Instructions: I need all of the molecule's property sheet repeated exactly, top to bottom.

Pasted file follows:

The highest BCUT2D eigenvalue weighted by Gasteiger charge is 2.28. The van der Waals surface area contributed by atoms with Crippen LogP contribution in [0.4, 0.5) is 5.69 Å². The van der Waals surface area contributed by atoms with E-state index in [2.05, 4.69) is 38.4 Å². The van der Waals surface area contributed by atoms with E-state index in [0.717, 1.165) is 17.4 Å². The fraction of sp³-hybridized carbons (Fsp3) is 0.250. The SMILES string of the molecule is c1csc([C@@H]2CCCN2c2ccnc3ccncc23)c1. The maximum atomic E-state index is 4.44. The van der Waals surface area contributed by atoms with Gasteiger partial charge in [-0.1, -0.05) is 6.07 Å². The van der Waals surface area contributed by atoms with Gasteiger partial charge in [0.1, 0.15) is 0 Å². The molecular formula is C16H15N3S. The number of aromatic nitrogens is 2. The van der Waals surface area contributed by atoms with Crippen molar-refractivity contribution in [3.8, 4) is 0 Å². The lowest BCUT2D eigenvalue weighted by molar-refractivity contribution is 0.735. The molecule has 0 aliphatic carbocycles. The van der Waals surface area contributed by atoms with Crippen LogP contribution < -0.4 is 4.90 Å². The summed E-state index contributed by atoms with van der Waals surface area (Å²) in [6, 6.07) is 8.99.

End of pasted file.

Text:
The highest BCUT2D eigenvalue weighted by Gasteiger charge is 2.28. The van der Waals surface area contributed by atoms with Crippen LogP contribution in [0.4, 0.5) is 5.69 Å². The van der Waals surface area contributed by atoms with E-state index in [2.05, 4.69) is 38.4 Å². The van der Waals surface area contributed by atoms with E-state index in [0.717, 1.165) is 17.4 Å². The fraction of sp³-hybridized carbons (Fsp3) is 0.250. The SMILES string of the molecule is c1csc([C@@H]2CCCN2c2ccnc3ccncc23)c1. The maximum atomic E-state index is 4.44. The van der Waals surface area contributed by atoms with Gasteiger partial charge in [-0.1, -0.05) is 6.07 Å². The van der Waals surface area contributed by atoms with Gasteiger partial charge in [0.1, 0.15) is 0 Å². The molecular formula is C16H15N3S. The number of aromatic nitrogens is 2. The van der Waals surface area contributed by atoms with Crippen molar-refractivity contribution in [3.8, 4) is 0 Å². The lowest BCUT2D eigenvalue weighted by molar-refractivity contribution is 0.735. The molecule has 0 aliphatic carbocycles. The van der Waals surface area contributed by atoms with Crippen LogP contribution < -0.4 is 4.90 Å². The summed E-state index contributed by atoms with van der Waals surface area (Å²) in [6, 6.07) is 8.99.